“The recent announcements about poor financial profits, resulting in restructuring efforts and efficiency programmes highlight the significance of major strategic planning mistakes and unforeseeable external events that are now causing severe headaches for the companies’ executives.
“The first error was that these utilities invested into new (predominantly fossil-fuelled) power plants which, at least for the time being, they can no longer operate in a commercially viable way. The recession is continuing to affect many of Europe’s countries and utilities are faced with stagnating demand for their energy as a result.
“The second issue is that companies like RWE also appeared to be extremely reluctant to predict the severe impact that renewable energies would be having on their home markets. These new forms of power generation are legally given precedence to the grid with the outcome that existing fossil fuel plants must often either be switched off or operate at a loss.
“Lastly, the nuclear accident at Fukushima caused a major policy change in Germany with the effect that both E.On and RWE were suddenly left with a much reduced income stream from their nuclear power plants that they used to rely on.”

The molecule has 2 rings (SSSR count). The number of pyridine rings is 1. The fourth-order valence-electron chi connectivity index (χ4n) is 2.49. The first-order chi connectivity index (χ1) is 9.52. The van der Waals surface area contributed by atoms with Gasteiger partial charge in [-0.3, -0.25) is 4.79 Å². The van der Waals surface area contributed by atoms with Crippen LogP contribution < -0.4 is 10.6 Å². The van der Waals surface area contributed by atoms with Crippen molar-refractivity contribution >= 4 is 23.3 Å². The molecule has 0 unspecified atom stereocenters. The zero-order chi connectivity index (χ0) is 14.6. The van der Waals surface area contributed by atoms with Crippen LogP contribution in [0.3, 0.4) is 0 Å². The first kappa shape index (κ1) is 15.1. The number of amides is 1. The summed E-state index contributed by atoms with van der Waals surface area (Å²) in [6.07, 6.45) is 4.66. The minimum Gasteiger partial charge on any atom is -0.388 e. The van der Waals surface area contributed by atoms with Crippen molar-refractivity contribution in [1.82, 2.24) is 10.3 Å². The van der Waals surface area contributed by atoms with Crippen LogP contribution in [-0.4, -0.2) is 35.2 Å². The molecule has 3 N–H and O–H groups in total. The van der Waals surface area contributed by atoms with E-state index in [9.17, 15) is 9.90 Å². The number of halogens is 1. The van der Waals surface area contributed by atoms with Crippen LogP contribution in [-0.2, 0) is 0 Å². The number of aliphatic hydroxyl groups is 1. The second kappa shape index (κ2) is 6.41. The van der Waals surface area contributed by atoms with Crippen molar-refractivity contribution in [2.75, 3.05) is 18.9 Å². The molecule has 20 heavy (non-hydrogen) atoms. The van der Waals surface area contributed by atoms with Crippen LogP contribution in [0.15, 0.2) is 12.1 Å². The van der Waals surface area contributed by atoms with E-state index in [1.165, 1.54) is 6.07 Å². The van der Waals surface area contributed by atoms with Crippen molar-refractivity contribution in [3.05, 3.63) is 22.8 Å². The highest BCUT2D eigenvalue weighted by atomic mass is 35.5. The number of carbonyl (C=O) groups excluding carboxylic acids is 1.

As an added blow, German parties negotiating the formation of a coalition government want to make utilities pay more to dismantle their nuclear power plants and protect taxpayers from billions of euros in related costs, according to documents obtained by Reuters.
"A ... fund could be considered to safeguard the financing of the disposal of nuclear assets," the paper from the working group on environmental policies said.
Under the new proposal, the utility companies could be forced to pay into the fund, which would be under political control.
Over a dozen working groups are hammering out policy compromises on a range of issues with the aim of forming a government in December. The nuclear proposal would have to be approved by a larger coalition panel led by Merkel and other party leaders before it was set in stone.
"We expect cooperation from the nuclear power operators in the switch to renewable energy and an acknowledgement of their responsibility for the orderly ending of the use of atomic energy," the paper said.
The idea of a fund reflects concerns that Germany's four nuclear power companies have taken insufficient precautions to pay for the dismantling of the plants and storage of atomic waste, despite the fact that E.ON, RWE, Vattenfall and EnBW have already put aside €30bn in provisions.
Currently, German taxpayers would be liable if one of the companies, which have become heavily indebted partly because of Germany's drive towards renewable energy, filed for bankruptcy.
"Do-It-Yourself in technology is becoming a quietly subversive act against prescriptive globalisation, as well as a general force for good"
- Spending review: science budgets protected, energy efficiency measures cut
- Solar power sharing scheme launched in Germany
- UK gives up on carbon capture and storage
- Algae electricity source could 'power the world'
- Cash-register malware is the ‘most complex ever seen’
- Microsoft upgrades headset for blind people